SALT LAKE CITY — Several bills under consideration by Utah’s 2018 Legislature would establish stricter domestic violence laws to protect victims.
HB160: Phone rights for victims
If passed, HB160 would establish a way for domestic violence victims to remove their phone from a shared account with their abuser. The bill would require cell phone providers to allow victims to switch their phone and account to their name while keeping the same phone and number.
A judge would be able to give a court order to put the victim in control of their own cell phone without the consent of the abuser.
Rep. Steve Eliason, R-Sandy, is sponsoring the bill. In a House Committee on Feb. 2, he said he hoped this bill would make it possible to transfer accounts in a seamless and timely manner.
Currently, there is no easy way to do this. Heather Wolsey, a survivor of domestic violence, spoke about her experience. While she was trying to get away from her abusive husband, he used their shared cell phone plan to track the location of her phone and view all the texts and calls she made.
Tara Tuey, an AT&T representative, offered the company’s support of the bill at a hearing. She said it is important to provide an easy way for victims to keep their phone number and information.
“Asking someone to walk away from all the valuable information in their phone makes it more difficult for victims to remove themselves from this hostile environment and land on their feet,” Tuey said.
HB160 passed its first House Committee on Feb. 2 and will now move on to the second committee hearing.
HB165: Pre-trial release amendment
Rep. Angela Romero, D-Salt Lake is sponsoring HB165. If passed, it would allow a judge to grant a protective order to victims of abuse throughout the pre-trial time.
Shared custody of children or property transfers would not be adequate reasons for a court to deny a protective order. In these situations, it would be the court’s responsibility to set up specific parameters for allowable contact.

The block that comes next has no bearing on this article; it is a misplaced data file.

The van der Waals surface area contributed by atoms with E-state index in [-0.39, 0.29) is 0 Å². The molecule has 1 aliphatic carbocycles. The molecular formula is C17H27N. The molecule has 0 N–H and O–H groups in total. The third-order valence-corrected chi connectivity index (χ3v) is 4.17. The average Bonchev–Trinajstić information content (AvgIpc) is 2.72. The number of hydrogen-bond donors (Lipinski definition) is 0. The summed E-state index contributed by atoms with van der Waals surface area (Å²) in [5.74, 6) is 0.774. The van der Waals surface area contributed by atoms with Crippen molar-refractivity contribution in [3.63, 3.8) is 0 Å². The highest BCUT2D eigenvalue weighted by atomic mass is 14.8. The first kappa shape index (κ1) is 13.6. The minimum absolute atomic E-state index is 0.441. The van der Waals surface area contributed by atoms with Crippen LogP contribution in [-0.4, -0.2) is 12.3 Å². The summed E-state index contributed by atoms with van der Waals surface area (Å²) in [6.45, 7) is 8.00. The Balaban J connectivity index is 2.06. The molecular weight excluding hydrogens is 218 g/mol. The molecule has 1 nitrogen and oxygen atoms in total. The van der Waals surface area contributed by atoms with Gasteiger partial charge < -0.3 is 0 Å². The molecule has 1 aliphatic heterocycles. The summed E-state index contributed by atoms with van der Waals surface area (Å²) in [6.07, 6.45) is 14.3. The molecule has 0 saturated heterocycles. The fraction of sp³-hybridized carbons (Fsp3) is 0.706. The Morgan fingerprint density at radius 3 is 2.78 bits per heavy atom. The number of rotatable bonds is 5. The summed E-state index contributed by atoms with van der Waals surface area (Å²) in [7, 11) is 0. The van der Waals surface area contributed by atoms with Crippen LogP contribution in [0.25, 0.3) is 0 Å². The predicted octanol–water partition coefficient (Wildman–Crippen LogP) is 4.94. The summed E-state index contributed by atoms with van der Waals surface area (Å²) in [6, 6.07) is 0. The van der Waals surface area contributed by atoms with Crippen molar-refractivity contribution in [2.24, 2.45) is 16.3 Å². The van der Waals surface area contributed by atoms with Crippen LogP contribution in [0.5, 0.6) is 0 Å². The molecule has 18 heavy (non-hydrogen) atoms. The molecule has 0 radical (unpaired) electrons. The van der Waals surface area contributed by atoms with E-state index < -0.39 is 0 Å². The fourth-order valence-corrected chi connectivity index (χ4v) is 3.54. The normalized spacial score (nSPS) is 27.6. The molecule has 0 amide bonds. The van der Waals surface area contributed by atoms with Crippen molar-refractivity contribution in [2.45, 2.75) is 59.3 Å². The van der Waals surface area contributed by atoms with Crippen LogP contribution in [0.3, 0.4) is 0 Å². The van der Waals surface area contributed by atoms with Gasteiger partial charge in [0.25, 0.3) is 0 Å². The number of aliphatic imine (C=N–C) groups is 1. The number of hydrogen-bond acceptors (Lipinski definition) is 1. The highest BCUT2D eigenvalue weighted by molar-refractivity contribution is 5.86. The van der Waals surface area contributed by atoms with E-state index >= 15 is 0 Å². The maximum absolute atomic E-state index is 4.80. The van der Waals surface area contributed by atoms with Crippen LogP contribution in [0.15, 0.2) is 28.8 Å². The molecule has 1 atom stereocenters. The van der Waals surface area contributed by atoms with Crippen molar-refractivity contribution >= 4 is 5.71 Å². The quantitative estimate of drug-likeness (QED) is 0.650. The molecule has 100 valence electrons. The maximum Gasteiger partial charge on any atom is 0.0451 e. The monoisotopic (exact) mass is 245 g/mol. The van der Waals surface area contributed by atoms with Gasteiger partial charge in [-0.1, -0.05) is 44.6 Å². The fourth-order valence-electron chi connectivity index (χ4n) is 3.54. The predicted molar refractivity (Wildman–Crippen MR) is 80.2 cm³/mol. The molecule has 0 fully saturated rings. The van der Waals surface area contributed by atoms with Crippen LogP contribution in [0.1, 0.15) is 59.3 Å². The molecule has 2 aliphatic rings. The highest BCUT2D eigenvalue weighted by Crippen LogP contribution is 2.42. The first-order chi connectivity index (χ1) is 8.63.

Steve Burton, president of the Utah Association of Defense Lawyers, spoke in opposition to the bill. Though he said he supported the bill’s concept, he objects to the expiration time for a no-contact order.
Under HB165, when someone is arrested for domestic violence, the no-contact order stays valid for 30 days, even if there is no case filed.
Burton said this is too long for someone who has not been proven guilty to be removed from their home. He asked that the timeline be shortened to 14 days.
Despite Burton’s opposition, HB165 passed its first House Committee Feb. 2 and will move on to debate by the full House.
SB27: Dating violence and stalking amendments
Sen. Todd Weiler, R-Woods Cross, is sponsoring SB27. When introducing the bill in a House Committee on Feb. 2, Weiler said he started looking into changes that could be made to the law after Sandy woman Memorez Rackley and her 6-year-old son died. Rackley was fatally shot by a stalker in June 2017.
Under the current law, Rackley was not able to file a protective order against her stalker because they had not lived together.
Currently, to receive a protective order against someone they must be a relative or have lived with the abuser.
Weiler gave the example that under the current law a person could file a protective order against a roommate they had 30 years ago, but not someone they dated three months ago.
The main changes SB27 would create include redefining cohabitation to include any consensual sexual partner and protective orders, which currently do not expire, would expire after 10 years unless the victim filed for extension.
Erin Jemison, director of public policy for YWCA, offered her support for the bill at a committee hearing.
“We appreciate prioritizing victim safety and making sure this process can be a little more accessible,” Jemison said.
Other domestic violence bills
SB99, sponsored by Sen. Allen Christensen, R-North Ogden, would add animal cruelty to the list of offenses that may qualify as a domestic violence. This bill has not been assigned to a committee for its first vote.
HB333, sponsored by Rep. Robert Spendlove, R-Salt Lake, would establish assault committed against a cohabitant or dating partner as a class A misdemeanor. It has also not been assigned to a committee.